Brute force attack-DES

by Mohan 2012-09-21 09:26:23

Brute force attack

For any cipher, the most basic method of attack is brute force — trying every possible key in turn. The length of the key determines the number of possible keys, and hence the feasibility of this approach. For DES, questions were raised about the adequacy of its key size early on, even before it was adopted as a standard, and it was the small key size, rather than theoretical cryptanalysis, which dictated a need for a replacement algorithm. As a result of discussions involving external consultants including the NSA, the key size was reduced from 128 bits to 56 bits to fit on a single chip.[22]
The EFF's US$250,000 DES cracking machine contained 1,856 custom chips and could brute force a DES key in a matter of days — the photo shows a DES Cracker circuit board fitted with several Deep Crack chips.

In academia, various proposals for a DES-cracking machine were advanced. In 1977, Diffie and Hellman proposed a machine costing an estimated US$20 million which could find a DES key in a single day. By 1993, Wiener had proposed a key-search machine costing US$1 million which would find a key within 7 hours. However, none of these early proposals were ever implemented—or, at least, no implementations were publicly acknowledged. The vulnerability of DES was practically demonstrated in the late 1990s. In 1997, RSA Security sponsored a series of contests, offering a $10,000 prize to the first team that broke a message encrypted with DES for the contest. That contest was won by the DESCHALL Project, led by Rocke Verser, Matt Curtin, and Justin Dolske, using idle cycles of thousands of computers across the Internet. The feasibility of cracking DES quickly was demonstrated in 1998 when a custom DES-cracker was built by the Electronic Frontier Foundation (EFF), a cyberspace civil rights group, at the cost of approximately US$250,000 (see EFF DES cracker). Their motivation was to show that DES was breakable in practice as well as in theory: "There are many people who will not believe a truth until they can see it with their own eyes. Showing them a physical machine that can crack DES in a few days is the only way to convince some people that they really cannot trust their security to DES." The machine brute-forced a key in a little more than 2 days search.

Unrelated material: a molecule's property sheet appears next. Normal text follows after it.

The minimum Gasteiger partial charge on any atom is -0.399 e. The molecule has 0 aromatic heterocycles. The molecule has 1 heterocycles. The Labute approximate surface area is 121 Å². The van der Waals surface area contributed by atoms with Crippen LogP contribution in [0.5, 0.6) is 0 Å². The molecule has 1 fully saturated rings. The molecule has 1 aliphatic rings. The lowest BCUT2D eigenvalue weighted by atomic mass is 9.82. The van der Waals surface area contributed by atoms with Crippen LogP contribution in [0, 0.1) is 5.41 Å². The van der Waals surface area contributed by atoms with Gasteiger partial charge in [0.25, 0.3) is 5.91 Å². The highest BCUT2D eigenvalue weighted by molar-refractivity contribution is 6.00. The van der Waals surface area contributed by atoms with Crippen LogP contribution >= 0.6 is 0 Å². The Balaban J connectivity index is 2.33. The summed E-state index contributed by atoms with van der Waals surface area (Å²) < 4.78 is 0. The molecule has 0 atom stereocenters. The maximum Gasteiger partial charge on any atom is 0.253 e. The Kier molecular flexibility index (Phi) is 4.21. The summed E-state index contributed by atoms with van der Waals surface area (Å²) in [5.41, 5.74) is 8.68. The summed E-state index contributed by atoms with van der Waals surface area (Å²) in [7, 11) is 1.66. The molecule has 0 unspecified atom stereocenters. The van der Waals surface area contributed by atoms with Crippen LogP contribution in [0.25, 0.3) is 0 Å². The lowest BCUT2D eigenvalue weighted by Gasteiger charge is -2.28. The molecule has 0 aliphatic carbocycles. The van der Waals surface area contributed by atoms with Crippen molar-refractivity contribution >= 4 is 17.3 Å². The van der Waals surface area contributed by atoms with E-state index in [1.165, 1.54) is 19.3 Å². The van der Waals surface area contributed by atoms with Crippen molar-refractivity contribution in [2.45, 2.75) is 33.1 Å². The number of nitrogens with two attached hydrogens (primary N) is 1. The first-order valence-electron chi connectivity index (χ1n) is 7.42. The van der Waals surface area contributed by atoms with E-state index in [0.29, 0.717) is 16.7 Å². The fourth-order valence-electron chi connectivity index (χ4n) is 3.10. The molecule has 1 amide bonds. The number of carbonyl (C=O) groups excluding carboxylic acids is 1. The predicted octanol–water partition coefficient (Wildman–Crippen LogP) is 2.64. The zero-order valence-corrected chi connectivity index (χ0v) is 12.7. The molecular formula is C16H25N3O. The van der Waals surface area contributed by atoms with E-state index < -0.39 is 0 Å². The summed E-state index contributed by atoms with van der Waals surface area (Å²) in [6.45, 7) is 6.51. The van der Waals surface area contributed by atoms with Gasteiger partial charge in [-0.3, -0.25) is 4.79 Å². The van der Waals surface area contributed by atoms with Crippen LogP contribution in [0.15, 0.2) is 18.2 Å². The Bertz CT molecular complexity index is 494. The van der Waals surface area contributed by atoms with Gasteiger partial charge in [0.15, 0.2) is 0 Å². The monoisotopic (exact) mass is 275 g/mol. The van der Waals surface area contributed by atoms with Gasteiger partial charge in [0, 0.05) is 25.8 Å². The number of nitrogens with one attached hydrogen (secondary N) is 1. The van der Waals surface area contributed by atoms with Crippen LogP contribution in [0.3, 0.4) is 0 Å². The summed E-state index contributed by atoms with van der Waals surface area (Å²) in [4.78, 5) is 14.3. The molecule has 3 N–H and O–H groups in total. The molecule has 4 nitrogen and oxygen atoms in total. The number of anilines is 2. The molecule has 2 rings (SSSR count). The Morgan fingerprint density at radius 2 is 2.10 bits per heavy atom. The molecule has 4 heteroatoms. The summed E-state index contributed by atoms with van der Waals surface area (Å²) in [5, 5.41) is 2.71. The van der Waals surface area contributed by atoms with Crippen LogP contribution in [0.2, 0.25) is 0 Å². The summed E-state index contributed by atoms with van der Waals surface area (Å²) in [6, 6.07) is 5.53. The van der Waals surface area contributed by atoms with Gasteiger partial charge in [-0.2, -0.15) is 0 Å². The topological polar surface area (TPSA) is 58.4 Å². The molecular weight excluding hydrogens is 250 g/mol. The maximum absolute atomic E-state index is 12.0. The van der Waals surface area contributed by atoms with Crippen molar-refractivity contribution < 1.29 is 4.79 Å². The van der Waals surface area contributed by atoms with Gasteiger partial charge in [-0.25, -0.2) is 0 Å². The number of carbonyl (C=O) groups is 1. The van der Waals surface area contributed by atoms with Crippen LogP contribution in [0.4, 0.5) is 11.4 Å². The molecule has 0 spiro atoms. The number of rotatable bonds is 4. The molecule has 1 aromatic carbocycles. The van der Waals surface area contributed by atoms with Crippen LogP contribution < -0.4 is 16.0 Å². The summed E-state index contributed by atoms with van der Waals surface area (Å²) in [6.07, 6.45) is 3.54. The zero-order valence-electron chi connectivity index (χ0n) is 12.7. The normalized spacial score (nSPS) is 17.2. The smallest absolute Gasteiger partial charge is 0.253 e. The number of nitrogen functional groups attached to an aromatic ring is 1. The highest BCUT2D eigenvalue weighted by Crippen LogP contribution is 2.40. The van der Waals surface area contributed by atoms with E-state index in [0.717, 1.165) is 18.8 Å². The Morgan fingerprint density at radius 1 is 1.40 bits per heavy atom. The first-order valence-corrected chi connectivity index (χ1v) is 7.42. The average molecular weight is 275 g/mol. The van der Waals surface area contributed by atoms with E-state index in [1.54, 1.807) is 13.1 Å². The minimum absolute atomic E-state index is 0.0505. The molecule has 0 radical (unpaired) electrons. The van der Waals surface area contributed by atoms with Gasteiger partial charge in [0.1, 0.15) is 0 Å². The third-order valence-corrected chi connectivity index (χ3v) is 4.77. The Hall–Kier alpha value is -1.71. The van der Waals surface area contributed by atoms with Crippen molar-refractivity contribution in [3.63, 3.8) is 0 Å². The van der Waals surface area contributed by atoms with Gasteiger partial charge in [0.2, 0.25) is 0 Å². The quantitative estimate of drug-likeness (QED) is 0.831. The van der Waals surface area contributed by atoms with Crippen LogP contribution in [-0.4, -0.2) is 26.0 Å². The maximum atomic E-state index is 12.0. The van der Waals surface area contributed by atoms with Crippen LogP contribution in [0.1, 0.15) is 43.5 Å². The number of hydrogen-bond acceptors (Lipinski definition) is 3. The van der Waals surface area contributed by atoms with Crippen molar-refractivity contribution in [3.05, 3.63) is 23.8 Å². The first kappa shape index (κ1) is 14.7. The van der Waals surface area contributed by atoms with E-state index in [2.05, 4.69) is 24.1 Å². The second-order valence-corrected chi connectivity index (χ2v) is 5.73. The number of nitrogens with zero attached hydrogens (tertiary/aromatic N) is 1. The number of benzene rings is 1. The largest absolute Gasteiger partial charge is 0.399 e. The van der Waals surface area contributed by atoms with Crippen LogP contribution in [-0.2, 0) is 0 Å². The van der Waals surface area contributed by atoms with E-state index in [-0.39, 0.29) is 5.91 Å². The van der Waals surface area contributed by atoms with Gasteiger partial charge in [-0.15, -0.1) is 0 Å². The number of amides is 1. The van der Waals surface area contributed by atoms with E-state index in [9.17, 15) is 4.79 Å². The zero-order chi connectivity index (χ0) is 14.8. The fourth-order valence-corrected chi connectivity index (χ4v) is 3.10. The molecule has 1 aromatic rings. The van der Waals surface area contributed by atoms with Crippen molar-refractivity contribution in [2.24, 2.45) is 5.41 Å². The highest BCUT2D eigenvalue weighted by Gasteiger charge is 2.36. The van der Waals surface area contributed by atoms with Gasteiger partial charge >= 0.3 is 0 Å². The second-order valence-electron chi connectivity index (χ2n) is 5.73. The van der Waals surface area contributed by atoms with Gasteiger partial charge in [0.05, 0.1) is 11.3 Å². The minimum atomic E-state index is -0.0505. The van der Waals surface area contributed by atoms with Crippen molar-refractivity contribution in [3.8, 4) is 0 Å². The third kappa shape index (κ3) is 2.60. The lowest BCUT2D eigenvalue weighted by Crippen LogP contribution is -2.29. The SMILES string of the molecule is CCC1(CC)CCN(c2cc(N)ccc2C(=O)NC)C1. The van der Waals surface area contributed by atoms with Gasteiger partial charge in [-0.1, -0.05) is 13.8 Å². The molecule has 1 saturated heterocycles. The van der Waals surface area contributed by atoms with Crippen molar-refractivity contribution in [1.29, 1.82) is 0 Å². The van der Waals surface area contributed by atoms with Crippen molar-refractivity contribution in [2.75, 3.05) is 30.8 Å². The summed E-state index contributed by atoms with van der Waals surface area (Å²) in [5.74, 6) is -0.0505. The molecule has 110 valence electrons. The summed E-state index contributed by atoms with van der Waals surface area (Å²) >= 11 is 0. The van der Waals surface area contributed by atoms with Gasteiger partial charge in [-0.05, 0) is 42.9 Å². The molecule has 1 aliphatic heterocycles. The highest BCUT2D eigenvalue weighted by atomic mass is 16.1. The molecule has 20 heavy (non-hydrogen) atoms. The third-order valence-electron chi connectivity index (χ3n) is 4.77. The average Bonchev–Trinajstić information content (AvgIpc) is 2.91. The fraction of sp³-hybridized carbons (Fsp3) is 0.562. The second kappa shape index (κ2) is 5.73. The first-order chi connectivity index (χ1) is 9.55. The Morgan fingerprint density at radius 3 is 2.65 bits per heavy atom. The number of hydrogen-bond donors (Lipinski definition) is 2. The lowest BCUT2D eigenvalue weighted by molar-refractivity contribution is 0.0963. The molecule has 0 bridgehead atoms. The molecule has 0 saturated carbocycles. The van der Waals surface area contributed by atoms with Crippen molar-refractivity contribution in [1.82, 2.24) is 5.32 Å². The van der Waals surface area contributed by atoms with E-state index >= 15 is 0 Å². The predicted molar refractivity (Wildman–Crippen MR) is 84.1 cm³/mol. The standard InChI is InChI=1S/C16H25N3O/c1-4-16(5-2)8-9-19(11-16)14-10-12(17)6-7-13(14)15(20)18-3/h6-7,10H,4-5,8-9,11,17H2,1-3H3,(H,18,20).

The next confirmed DES cracker was the COPACOBANA machine built in 2006 by teams of the Universities of Bochum and Kiel, both in Germany. Unlike the EFF machine, COPACOBANA consists of commercially available, reconfigurable integrated circuits. 120 of these field-programmable gate arrays (FPGAs) of type XILINX Spartan3-1000 run in parallel. They are grouped in 20 DIMM modules, each containing 6 FPGAs. The use of reconfigurable hardware makes the machine applicable to other code breaking tasks as well.[23] One of the more interesting aspects of COPACOBANA is its cost factor. One machine can be built for approximately $10,000.[24] The cost decrease by roughly a factor of 25 over the EFF machine is an example of the continuous improvement of digital hardware. Adjusting for inflation over 8 years yields an even higher improvement of about 30x. Since 2007, SciEngines GmbH, a spin-off company of the two project partners of COPACOBANA has enhanced and developed successors of COPACOBANA. In 2008 their COPACOBANA RIVYERA reduced the time to break DES to less than one day, using 128 Spartan-3 5000's. Currently SciEngines RIVYERA holds the record in brute-force breaking DES, having utilized 128 Spartan-3 5000 FPGAs.[25] Their 256 Spartan-6 LX150 model has even lowered this time.

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